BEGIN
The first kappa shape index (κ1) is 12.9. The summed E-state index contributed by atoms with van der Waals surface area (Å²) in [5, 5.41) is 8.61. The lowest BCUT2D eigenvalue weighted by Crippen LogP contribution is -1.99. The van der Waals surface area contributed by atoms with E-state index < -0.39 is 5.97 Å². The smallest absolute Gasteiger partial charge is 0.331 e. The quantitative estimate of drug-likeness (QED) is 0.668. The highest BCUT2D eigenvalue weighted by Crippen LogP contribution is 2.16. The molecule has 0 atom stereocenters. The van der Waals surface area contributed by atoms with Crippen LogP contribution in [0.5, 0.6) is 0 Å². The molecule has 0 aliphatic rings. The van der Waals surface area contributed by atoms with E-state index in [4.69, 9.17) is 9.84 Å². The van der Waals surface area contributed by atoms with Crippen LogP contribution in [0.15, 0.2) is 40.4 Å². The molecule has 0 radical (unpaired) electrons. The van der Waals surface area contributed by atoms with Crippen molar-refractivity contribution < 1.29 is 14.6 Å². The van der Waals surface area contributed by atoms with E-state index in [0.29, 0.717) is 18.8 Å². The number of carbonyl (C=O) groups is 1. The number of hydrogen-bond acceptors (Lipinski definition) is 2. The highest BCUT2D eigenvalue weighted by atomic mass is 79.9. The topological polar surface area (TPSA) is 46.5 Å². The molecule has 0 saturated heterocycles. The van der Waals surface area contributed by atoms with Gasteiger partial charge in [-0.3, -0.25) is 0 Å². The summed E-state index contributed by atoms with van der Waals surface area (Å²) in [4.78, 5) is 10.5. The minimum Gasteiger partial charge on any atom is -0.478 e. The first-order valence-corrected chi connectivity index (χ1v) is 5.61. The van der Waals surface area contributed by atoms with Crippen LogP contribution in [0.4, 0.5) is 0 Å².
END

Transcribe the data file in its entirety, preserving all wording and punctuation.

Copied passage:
The first kappa shape index (κ1) is 12.9. The summed E-state index contributed by atoms with van der Waals surface area (Å²) in [5, 5.41) is 8.61. The lowest BCUT2D eigenvalue weighted by Crippen LogP contribution is -1.99. The van der Waals surface area contributed by atoms with E-state index < -0.39 is 5.97 Å². The smallest absolute Gasteiger partial charge is 0.331 e. The quantitative estimate of drug-likeness (QED) is 0.668. The highest BCUT2D eigenvalue weighted by Crippen LogP contribution is 2.16. The molecule has 0 atom stereocenters. The van der Waals surface area contributed by atoms with Crippen LogP contribution in [0.5, 0.6) is 0 Å². The molecule has 0 aliphatic rings. The van der Waals surface area contributed by atoms with E-state index in [4.69, 9.17) is 9.84 Å². The van der Waals surface area contributed by atoms with Crippen LogP contribution in [0.15, 0.2) is 40.4 Å². The molecule has 0 radical (unpaired) electrons. The van der Waals surface area contributed by atoms with Crippen molar-refractivity contribution < 1.29 is 14.6 Å². The van der Waals surface area contributed by atoms with E-state index in [0.29, 0.717) is 18.8 Å². The number of carbonyl (C=O) groups is 1. The number of hydrogen-bond acceptors (Lipinski definition) is 2. The highest BCUT2D eigenvalue weighted by atomic mass is 79.9. The topological polar surface area (TPSA) is 46.5 Å². The molecule has 0 saturated heterocycles. The van der Waals surface area contributed by atoms with Gasteiger partial charge in [-0.3, -0.25) is 0 Å². The summed E-state index contributed by atoms with van der Waals surface area (Å²) in [4.78, 5) is 10.5. The minimum Gasteiger partial charge on any atom is -0.478 e. The first-order valence-corrected chi connectivity index (χ1v) is 5.61. The van der Waals surface area contributed by atoms with Crippen LogP contribution in [0.4, 0.5) is 0 Å².